Pinpoint federalism
Acton Institute Powerblog

Pinpoint federalism

There’s a new e-version of The Federalist Papers produced by Edward O’Connor. The innovation with this edition compared to all the other various electronic iterations of the papers is the ability to link to an exact paragraph within a particular paper. O’Connor says of the impetus for the endeavor, “I haven’t been able find one that was simultaneously nice-looking and useful (useful insofar as pinpoint linkability is concerned, at least).”

The URL is based on the number of the paper, followed by the number sign #, followed by the paragraph number (preceded by the marker “p”). So that, for example, a link to Federalist No. 37, paragraph 3, would take the following form: http://federali.st/37#p3, which begins:

It is a misfortune, inseparable from human affairs, that public measures are rarely investigated with that spirit of moderation which is essential to a just estimate of their real tendency to advance or obstruct the public good; and that this spirit is more apt to be diminished than promoted, by those occasions which require an unusual exercise of it.

“The true natural check on absolute democracy is the federal system, which limits the central government by the powers reserved, and the state governments by the powers they have ceded,” wrote Lord Acton.

Acton called federalism “the best curb on democracy,” because it “assigns limited powers to the central government. Thereby all power is limited. It excludes absolute power of the majority.” He also described federalism as “the only barrier to Democracy,” which “generally monopolizes and concentrates power.”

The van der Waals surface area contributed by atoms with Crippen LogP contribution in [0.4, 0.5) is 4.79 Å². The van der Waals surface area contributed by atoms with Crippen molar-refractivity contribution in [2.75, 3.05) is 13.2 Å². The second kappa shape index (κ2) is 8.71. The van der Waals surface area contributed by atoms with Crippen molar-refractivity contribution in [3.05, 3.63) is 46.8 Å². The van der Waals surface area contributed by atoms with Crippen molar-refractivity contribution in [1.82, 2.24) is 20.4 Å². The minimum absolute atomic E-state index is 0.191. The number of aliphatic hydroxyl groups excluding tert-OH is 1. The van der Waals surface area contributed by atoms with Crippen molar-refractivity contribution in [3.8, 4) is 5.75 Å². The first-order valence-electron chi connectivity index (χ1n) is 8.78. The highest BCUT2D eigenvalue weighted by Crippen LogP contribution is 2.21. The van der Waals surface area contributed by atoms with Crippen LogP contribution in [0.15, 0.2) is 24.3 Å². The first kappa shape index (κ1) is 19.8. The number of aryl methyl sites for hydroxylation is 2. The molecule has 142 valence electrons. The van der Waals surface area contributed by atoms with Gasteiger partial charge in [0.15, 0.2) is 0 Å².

“The common vice of democracy is disregard for morality,” he said, and observed that “Americans dreaded democracy and contrived their constitution against it.”

Acton defined federalism as “coordination instead of subordination; association instead of hierarchical order; independent forces curbing each other; balance, therefore, liberty.”

For more, see Acton’s James Madison entry In the Liberal Tradition.

HT: The Volokh Conspiracy via The Remedy

Jordan J. Ballor

Jordan J. Ballor (Dr. theol., University of Zurich; Ph.D., Calvin Theological Seminary) is director of research at the Center for Religion, Culture & Democracy, an initiative of the First Liberty Institute. He has previously held research positions at the Acton Institute and Vrije Universiteit Amsterdam, and has authored multiple books, including a forthcoming introduction to the public theology of Abraham Kuyper. Working with Lexham Press, he served as a general editor for the 12 volume Abraham Kuyper Collected Works in Public Theology series, and his research can be found in publications including Journal of Markets & Morality, Journal of Religion, Scottish Journal of Theology, Reformation & Renaissance Review, Journal of the History of Economic Thought, Faith & Economics, and Calvin Theological Journal. He is also associate director of the Junius Institute for Digital Reformation Research at Calvin Theological Seminary and the Henry Institute for the Study of Christianity & Politics at Calvin University.